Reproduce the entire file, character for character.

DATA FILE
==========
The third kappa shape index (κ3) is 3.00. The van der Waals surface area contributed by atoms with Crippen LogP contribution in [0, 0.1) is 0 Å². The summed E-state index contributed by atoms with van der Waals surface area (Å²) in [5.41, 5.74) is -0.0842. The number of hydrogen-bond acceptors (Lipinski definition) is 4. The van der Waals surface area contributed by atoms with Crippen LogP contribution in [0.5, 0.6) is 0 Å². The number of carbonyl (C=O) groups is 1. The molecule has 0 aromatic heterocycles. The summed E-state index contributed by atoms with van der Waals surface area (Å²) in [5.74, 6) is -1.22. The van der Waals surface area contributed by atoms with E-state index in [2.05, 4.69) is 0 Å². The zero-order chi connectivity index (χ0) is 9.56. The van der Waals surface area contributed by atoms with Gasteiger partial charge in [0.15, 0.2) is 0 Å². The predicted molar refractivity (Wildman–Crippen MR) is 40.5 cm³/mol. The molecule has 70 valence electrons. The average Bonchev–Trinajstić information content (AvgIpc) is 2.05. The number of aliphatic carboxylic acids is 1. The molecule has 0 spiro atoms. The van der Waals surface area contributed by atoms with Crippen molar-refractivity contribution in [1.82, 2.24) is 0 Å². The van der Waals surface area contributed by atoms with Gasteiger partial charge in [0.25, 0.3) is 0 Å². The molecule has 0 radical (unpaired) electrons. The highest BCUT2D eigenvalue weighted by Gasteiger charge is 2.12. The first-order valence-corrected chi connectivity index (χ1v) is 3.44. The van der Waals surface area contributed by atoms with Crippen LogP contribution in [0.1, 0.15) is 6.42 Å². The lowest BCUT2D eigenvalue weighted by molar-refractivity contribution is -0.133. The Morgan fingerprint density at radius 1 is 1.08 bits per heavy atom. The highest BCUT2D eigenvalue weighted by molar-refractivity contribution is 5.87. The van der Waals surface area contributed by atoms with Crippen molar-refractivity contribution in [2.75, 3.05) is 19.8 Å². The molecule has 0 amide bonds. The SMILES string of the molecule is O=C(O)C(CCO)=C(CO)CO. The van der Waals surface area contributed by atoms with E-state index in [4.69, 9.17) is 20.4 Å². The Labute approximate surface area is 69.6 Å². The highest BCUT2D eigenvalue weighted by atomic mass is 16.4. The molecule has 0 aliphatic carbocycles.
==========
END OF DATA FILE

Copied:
The third kappa shape index (κ3) is 3.00. The van der Waals surface area contributed by atoms with Crippen LogP contribution in [0, 0.1) is 0 Å². The summed E-state index contributed by atoms with van der Waals surface area (Å²) in [5.41, 5.74) is -0.0842. The number of hydrogen-bond acceptors (Lipinski definition) is 4. The van der Waals surface area contributed by atoms with Crippen LogP contribution in [0.5, 0.6) is 0 Å². The number of carbonyl (C=O) groups is 1. The molecule has 0 aromatic heterocycles. The summed E-state index contributed by atoms with van der Waals surface area (Å²) in [5.74, 6) is -1.22. The van der Waals surface area contributed by atoms with E-state index in [2.05, 4.69) is 0 Å². The zero-order chi connectivity index (χ0) is 9.56. The van der Waals surface area contributed by atoms with Gasteiger partial charge in [0.15, 0.2) is 0 Å². The predicted molar refractivity (Wildman–Crippen MR) is 40.5 cm³/mol. The molecule has 70 valence electrons. The average Bonchev–Trinajstić information content (AvgIpc) is 2.05. The number of aliphatic carboxylic acids is 1. The molecule has 0 spiro atoms. The van der Waals surface area contributed by atoms with Crippen molar-refractivity contribution in [1.82, 2.24) is 0 Å². The van der Waals surface area contributed by atoms with Gasteiger partial charge in [0.25, 0.3) is 0 Å². The molecule has 0 radical (unpaired) electrons. The highest BCUT2D eigenvalue weighted by Gasteiger charge is 2.12. The first-order valence-corrected chi connectivity index (χ1v) is 3.44. The van der Waals surface area contributed by atoms with Crippen LogP contribution in [0.1, 0.15) is 6.42 Å². The lowest BCUT2D eigenvalue weighted by molar-refractivity contribution is -0.133. The Morgan fingerprint density at radius 1 is 1.08 bits per heavy atom. The highest BCUT2D eigenvalue weighted by molar-refractivity contribution is 5.87. The van der Waals surface area contributed by atoms with Crippen molar-refractivity contribution in [2.75, 3.05) is 19.8 Å². The molecule has 0 amide bonds. The SMILES string of the molecule is O=C(O)C(CCO)=C(CO)CO. The van der Waals surface area contributed by atoms with E-state index in [4.69, 9.17) is 20.4 Å². The Labute approximate surface area is 69.6 Å². The highest BCUT2D eigenvalue weighted by atomic mass is 16.4. The molecule has 0 aliphatic carbocycles.